Facebook failed to protect consumers from Cambridge Analytica. Only systemic changes can prevent that from happening again.
50 million reasons to be mad at Facebook
Blog ››› ››› MELISSA RYAN
Tech companies have repeatedly failed to protect the consumers who use their platforms, and despite the outrage that arises when news of another failure breaks, remarkably little has been done to fix the problem. Consumers have been left to deal with fake news, predatory political ads, and data breaches largely on their own without assistance from companies, government, or other institutions. We’re dealing with systemic failures of the social media ecosystem, but the solutions offered largely call on individuals to sort out their online experience for themselves.
This past weekend, a series of stories broke that illustrate just how colossal those failures are. On Friday, Facebook abruptly announced that it had banned Cambridge Analytica, the firm that did data targeting for Donald Trump’s presidential campaign, from using the platform for “violating its policies around data collection and retention,” as The Verge described it. On Saturday, The New York Times and The Observer broke the story Facebook was clearly trying to get ahead of: Cambridge Analytica had illegally obtained and exploited the Facebook data of 50 million users in multiple countries.
Via The New York Times:
The firm had secured a $15 million investment from Robert Mercer, the wealthy Republican donor, and wooed his political adviser, Stephen K. Bannon, with the promise of tools that could identify the personalities of American voters and influence their behavior. But it did not have the data to make its new products work.
So the firm harvested private information from the Facebook profiles of more than 50 million users without their permission, according to former Cambridge employees, associates and documents, making it one of the largest data leaks in the social network’s history. The breach allowed the company to exploit the private social media activity of a huge swath of the American electorate, developing techniques that underpinned its work on President Trump’s campaign in 2016.
Carole Cadwalladr of The Observer worked with whistleblower Christopher Wylie for over a year to expose Cambridge Analytica’s practices and Facebook’s complicity in allowing them:
Wylie oversaw what may have been the first critical breach. Aged 24, while studying for a PhD in fashion trend forecasting, he came up with a plan to harvest the Facebook profiles of millions of people in the US, and to use their private and personal information to create sophisticated psychological and political profiles. And then target them with political ads designed to work on their particular psychological makeup.
“We ‘broke’ Facebook,” he says.
And he did it on behalf of his new boss, Steve Bannon.
“Is it fair to say you ‘hacked’ Facebook?” I ask him one night. He hesitates. “I’ll point out that I assumed it was entirely legal and above board.”
It’s particularly troubling that this stolen data was used in a political campaign. Cambridge Analytica has long had a reputation for being “shady”; during the 2016 Republican primaries, many GOP consultants complained about the company’s practices and methodology. Democratic data consultants have also speculated prior to this week’s revelations that Cambridge Analytica would have had to steal data in order to do the work its team has bragged about doing. Even the Trump campaign, despite having staff from Cambridge Analytica embedded in its headquarters, attempted to deny that the company had done what it had claimed: used psychographic profiling to help Trump win.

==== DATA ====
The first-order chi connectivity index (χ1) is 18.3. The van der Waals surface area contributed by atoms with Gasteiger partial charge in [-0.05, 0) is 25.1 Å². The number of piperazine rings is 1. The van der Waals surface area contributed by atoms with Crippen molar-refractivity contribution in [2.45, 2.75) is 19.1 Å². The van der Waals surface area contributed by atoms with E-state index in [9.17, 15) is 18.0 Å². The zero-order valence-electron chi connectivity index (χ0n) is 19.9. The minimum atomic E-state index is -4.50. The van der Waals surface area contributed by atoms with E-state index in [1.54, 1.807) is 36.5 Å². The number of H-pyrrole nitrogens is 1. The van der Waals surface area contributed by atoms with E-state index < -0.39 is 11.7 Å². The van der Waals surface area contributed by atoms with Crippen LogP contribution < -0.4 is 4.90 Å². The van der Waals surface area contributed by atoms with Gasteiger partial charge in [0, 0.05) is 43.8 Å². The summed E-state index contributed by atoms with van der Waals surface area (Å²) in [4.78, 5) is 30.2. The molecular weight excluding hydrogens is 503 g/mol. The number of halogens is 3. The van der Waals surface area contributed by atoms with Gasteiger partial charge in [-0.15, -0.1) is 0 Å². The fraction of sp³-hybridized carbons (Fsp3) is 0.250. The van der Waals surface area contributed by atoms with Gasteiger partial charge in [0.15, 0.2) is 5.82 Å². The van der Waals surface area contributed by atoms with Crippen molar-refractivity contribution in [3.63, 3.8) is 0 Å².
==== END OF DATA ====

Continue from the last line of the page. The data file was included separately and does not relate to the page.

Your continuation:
More troubling is the connection to Russia. In 2014, Chris Wylie was asked to help Cambridge Analytica prepare a pitch to Vagit Alekperov, a Russian oligarch and the CEO of Lukoil. “It didn’t make any sense to me,” he told The Guardian, "I didn’t understand either the email or the pitch presentation we did. Why would a Russian oil company want to target information on American voters?” The eventual presentation “focused on election disruption techniques,” The Guardian reported. “The first slide illustrates how a ‘rumour campaign’ spread fear in the 2007 Nigerian election – in which the company worked – by spreading the idea that the ‘election would be rigged’. The final slide, branded with Lukoil’s logo and that of SCL Group and SCL Elections, headlines its ‘deliverables’: ‘psychographic messaging.’”
An illegal data breach. Russian oligarchs. Psychographic profiling to manipulate voters. Social media is breaking democracy, aided by companies with shady practices and politicians who have turned a blind eye. By not disclosing the leak and allowing Cambridge Analytica to continue using its platform, Facebook failed us. By not asking more questions and considering regulations much earlier, political leaders on two continents, have failed us as well. What’s a social media user supposed to do? And remember, this is to say nothing about similar commercial practices on Facebook.
The only recourse we consumers have is to demand systemic changes. Tech companies must feel more pressure from us. Governments and regulatory bodies must be similarly pressured to force tech companies to protect consumers using regulations and legislation. We need more citizens like Parsons professor David Carroll, who is mounting a legal effort against Cambridge Analytica, to explore the potential of lawsuits.
We have 50 million reasons to be mad at Facebook. If that anger can be turned into action, the potential exists to create a global consumer movement on a scale never seen before. Social media is broken, but with the right amount of pressure we can force the tech giants, starting with Facebook, to fix themselves.